These days USB rechargeable lights are a dime a dozen. However, not all get it right despite it being relatively simple. Being bright isn’t enough—it’s all the little things that make a light worthy of purchasing. I’ve tried several lights from the Portland based company, Portland Design Works, and have been impressed on mostly all occasions.
The Portland Design Works City Rover 400
The Portland Design Works City Rover 400 ($65USD) uses a CREE LED powered by the standard Li-ion battery which is controlled by Texas Instruments integrated circuitry. PDW’s simple Mission Control 2 quick release keeps it locked on your bars when riding and easy to get off when not. Micro-USB rechargable, it has 5 modes to blast the darkforce inhibiting your ride: 100 lumens (10 hrs), 200 lumens (5 hrs), 400 lumens (2.5 hrs), fast flashing (11 hrs) and pulse (7 hrs).
Portland Design Works City Rover 400 In Points Relative To Your Decision Process For Purchasing A Lighting System In The Near Future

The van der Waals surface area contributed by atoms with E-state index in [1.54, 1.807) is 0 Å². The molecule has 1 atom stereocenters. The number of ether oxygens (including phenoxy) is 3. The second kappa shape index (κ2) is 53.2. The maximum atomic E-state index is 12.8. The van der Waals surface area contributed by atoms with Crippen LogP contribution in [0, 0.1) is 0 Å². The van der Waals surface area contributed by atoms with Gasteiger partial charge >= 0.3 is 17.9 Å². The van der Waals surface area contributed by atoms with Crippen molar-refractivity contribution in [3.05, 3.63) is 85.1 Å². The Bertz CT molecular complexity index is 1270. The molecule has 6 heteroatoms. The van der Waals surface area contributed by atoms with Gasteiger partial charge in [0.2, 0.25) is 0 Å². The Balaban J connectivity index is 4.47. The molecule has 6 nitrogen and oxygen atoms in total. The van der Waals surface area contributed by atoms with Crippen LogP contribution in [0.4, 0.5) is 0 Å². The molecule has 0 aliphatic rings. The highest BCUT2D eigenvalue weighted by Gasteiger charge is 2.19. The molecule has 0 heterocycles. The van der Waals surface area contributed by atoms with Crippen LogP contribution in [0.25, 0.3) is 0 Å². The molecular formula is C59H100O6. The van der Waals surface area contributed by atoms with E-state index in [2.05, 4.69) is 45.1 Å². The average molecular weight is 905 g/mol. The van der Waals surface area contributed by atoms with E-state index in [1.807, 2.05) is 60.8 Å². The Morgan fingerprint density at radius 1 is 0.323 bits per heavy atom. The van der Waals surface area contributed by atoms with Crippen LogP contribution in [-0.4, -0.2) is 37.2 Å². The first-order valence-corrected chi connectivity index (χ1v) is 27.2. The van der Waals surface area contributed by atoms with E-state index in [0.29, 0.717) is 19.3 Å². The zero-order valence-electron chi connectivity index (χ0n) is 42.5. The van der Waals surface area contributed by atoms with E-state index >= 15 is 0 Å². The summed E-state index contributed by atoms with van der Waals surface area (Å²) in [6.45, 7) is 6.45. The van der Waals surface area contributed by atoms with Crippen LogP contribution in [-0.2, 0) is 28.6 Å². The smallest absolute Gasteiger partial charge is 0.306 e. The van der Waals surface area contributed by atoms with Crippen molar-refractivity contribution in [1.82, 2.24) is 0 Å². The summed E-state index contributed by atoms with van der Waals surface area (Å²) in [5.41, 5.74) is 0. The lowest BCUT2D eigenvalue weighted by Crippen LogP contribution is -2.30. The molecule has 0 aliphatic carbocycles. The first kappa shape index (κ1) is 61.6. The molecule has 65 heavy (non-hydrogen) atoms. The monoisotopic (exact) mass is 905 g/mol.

- 400 lumens isn’t crazy, annoyingly bright, nor is it underpowered.
- The Mission Control 2 mounting system is very easy to use. Just have to make sure it’s locked in and you’re set.
- Mission Control 2 makes the secondary light release superfluous.
- The mount doesn’t allow for the light to pivot, something useful for those with uncommon bars.
- It ain’t small. Not for those looking for something super stealth.
- Despite its size, it’s still a light, light at 125 grams (4.4 oz voor de heathens).
- While not a huge issue, it can’t pivot on its mount like other systems I’m currently testing.
- Button takes some force to depress, which is great as it makes it difficult to activate when thrown into a bag.